Boat cloak will save energy by tricking water

An engineer in the USA has come up with a concept that could increase the efficiency of ships by ‘tricking’ the water around them into staying still by using a […]

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By Tom Gibson

An engineer in the USA has come up with a concept that could increase the efficiency of ships by ‘tricking’ the water around them into staying still by using a ‘fluid flow cloak’. Ships use a lot of energy pushing the water around them out of the way as they move forward.

Yaroslav Urzhumov, Assistant Research Professor in Electrical and Computer Engineering at Duke’s Pratt School of Engineering said: “What our cloak accomplishes is that it reduces the mass of fluid that has to be displaced to a bare minimum.

“We accomplish this by tricking the water into being perfectly still everywhere outside the cloak. Since the water is still, there is no shear force, and you don’t have to drag anything extra with your object. So, comparing a regular vessel and a cloak of the same size, the latter needs to push a much smaller volume of water, and that’s where the hypothesized energy efficiency comes from.”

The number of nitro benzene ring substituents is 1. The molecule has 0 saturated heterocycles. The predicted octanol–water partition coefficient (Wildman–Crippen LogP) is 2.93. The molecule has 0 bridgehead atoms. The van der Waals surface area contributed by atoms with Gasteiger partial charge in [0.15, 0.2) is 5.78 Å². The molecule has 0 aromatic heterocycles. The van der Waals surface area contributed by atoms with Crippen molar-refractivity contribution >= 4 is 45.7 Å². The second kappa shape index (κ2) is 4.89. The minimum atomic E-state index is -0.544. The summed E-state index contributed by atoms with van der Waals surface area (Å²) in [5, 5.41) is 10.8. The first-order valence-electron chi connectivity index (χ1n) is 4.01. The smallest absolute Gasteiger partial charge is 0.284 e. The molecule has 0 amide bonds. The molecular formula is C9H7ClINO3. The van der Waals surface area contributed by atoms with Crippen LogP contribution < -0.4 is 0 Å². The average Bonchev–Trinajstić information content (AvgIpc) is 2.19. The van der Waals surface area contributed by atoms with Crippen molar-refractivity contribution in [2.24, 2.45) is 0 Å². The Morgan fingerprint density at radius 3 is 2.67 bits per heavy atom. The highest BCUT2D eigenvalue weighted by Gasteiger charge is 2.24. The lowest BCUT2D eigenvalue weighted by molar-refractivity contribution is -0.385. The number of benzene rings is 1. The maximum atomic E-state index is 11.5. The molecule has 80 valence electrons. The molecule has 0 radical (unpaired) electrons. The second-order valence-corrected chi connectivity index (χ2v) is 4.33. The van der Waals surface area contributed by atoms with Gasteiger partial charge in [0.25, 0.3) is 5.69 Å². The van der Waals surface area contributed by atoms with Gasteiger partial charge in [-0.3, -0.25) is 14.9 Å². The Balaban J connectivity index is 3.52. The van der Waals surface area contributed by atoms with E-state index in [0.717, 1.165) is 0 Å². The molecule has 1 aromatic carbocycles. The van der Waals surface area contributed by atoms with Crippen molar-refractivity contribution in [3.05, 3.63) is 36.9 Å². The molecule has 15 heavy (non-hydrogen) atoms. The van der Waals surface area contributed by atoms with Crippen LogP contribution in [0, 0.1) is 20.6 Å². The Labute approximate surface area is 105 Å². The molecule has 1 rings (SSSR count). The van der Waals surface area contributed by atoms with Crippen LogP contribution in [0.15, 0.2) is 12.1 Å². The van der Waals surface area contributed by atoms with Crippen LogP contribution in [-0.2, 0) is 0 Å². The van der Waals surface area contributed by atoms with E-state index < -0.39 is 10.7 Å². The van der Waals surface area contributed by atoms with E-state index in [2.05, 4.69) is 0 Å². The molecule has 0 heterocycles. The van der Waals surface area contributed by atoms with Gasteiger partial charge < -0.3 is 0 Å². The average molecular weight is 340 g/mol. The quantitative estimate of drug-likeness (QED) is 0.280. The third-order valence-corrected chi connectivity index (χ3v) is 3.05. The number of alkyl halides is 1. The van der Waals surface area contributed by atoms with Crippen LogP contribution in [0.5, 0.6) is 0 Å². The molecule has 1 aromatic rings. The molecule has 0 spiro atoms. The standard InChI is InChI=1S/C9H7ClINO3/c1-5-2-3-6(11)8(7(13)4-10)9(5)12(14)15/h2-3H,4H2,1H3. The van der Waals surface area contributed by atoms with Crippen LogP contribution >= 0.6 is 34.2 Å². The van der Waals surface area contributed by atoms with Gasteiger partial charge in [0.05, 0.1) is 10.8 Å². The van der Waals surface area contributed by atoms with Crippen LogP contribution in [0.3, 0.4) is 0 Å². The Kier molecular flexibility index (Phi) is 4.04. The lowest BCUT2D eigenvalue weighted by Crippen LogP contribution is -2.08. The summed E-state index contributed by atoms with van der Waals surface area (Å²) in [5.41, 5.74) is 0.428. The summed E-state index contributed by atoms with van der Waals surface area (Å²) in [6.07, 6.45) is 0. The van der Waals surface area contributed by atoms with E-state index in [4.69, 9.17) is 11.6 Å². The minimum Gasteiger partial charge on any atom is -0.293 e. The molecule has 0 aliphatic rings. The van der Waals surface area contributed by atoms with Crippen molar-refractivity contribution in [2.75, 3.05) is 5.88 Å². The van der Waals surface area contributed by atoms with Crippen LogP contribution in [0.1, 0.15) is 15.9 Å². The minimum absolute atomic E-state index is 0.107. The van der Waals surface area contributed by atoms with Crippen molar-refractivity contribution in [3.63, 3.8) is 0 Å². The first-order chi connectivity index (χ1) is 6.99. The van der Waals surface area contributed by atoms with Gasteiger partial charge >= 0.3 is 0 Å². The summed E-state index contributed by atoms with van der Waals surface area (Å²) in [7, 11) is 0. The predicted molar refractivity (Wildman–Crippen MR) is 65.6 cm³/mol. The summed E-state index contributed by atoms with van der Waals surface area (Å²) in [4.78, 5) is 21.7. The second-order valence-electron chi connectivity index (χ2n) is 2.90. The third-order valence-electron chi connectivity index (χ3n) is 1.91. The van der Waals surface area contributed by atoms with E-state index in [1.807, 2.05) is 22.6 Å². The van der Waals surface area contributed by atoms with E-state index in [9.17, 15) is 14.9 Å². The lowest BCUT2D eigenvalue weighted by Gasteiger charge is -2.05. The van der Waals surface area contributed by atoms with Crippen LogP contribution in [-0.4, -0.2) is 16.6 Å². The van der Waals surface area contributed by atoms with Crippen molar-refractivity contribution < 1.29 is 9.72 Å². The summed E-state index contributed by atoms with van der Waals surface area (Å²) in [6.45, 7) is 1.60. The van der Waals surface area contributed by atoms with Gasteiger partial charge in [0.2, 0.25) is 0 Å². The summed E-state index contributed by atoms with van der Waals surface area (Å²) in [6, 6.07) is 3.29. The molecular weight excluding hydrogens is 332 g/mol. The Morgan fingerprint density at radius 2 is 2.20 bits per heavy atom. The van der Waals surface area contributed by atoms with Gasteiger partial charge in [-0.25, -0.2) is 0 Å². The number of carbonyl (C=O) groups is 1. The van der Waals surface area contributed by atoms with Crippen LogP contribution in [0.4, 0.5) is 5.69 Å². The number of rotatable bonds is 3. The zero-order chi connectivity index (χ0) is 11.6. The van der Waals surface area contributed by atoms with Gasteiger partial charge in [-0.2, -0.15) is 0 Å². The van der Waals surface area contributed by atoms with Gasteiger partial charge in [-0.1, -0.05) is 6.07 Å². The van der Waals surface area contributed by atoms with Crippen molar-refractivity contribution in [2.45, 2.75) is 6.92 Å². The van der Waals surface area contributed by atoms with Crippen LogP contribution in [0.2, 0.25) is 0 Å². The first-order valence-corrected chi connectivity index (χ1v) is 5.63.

The engineer’s design would cover a ship’s hull with porous materials. Using tiny pumps in the material, the mechanism would push the flowing water along at various forces.

Mr Urzhumov explains further: “The goal is make it so the water passing through the porous material leaves the cloak at the same speed as the water surrounding by the vessel. In this way, the water outside the hull would appear to be still relative to the vessel, thereby greatly reducing the amount of energy needed by the vessel to push vast quantities of water out of the way as it progresses.”